OneSavings Bank reckons the Co-op Bank sale may fail and is ready to restart talks if it does

 
Oliver Gill
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OneSavings chief exec Andy Golding is not confident Co-op Bank will find a buyer (Source: OneSavings Bank )

Challenger OneSavings Bank will reignite its interest in buying part of Co-op Bank because it expects the beleaguered lender’s sale of itself to fall through.

Co-op Bank previously opened its books to OneSavings, which today reported better than expected annual results.

Negotiations were put on ice when Co-op Bank put itself up for sale, after its US hedge fund backers realised returning it to profit was a huge ask given the structural issues facing the lender.

Read more: Co-op Bank blames poor performance on decision to sell

However, Andy Golding, the chief executive of OneSavings told City A.M. he expects to be back round the negotiation table in the future. He said:

I think selling Co-op Bank as a bank is a tough ask. It’s got a big capital hole. It’s got a fairly decrepit branch structure. It’s probably not at the forefront of developed IT. I think it’s a tricky one.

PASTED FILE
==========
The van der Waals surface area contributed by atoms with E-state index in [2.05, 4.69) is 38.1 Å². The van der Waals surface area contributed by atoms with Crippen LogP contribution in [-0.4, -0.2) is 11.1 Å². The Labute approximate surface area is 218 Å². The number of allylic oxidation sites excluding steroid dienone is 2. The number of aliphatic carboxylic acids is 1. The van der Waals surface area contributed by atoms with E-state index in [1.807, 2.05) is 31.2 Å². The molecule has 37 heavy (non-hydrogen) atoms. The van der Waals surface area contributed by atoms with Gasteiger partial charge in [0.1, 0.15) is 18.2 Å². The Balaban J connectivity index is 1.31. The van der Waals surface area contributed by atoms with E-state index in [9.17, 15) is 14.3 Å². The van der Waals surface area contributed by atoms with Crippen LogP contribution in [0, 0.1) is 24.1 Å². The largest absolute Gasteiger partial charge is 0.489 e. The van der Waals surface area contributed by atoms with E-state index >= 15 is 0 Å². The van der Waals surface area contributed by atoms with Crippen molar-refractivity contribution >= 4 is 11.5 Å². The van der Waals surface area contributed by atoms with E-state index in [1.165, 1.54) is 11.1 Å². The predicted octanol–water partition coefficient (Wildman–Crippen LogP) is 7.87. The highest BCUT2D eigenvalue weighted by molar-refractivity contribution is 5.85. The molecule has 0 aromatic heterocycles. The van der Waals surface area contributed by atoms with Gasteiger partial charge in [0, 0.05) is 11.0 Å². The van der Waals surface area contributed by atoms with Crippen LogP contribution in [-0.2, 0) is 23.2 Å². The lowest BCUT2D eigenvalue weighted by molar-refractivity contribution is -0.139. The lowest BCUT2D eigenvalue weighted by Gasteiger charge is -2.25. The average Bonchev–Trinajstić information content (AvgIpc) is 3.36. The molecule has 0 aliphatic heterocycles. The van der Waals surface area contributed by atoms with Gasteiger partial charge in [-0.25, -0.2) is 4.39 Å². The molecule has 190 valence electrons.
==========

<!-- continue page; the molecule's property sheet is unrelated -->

“Therefore my conclusion is that it will probably end up being broken up in some way or another.”

He added: “If that dismantling occurs they’ll be assets for sale. We make no secret that if there assets for sale, we’d like to be invited to look, please, and we’ll bid if we like them.”

OneSavings posted double-digit growth in its loan book during 2016, which, alongside better than expected net interest margin and loss ratios, impressed City analysts. Golding said this was a trend he expected to continue for the foreseeable future.

“We’re a balance sheet business so we already know what the first half of the year looks like in 2017."

Regulatory boost

The challenger bank is also benefitting from UK regulatory changes that make access to higher loan-to-value lending harder for buy-to-let mortgages.

Read more: OneSavings' boss reveals how he will manage Brexit

In January banks were forced to clamp down on affordability checks, while in September the Prudential Regulatory Authority will make it harder for amateur landlords to access funding for multiple buy-to-let properties.

“The biggest change is there has been an intensifying regulatory regime that kicked in at the start of this year and to a certain extent that regime plays into our hands because it makes it more difficult to lend higher loan-to-value,” said Golding.

“The dinner party landlord end of the market will slow down... but for the professional segment, we’re well positioned to keep good share in that part of the market.”

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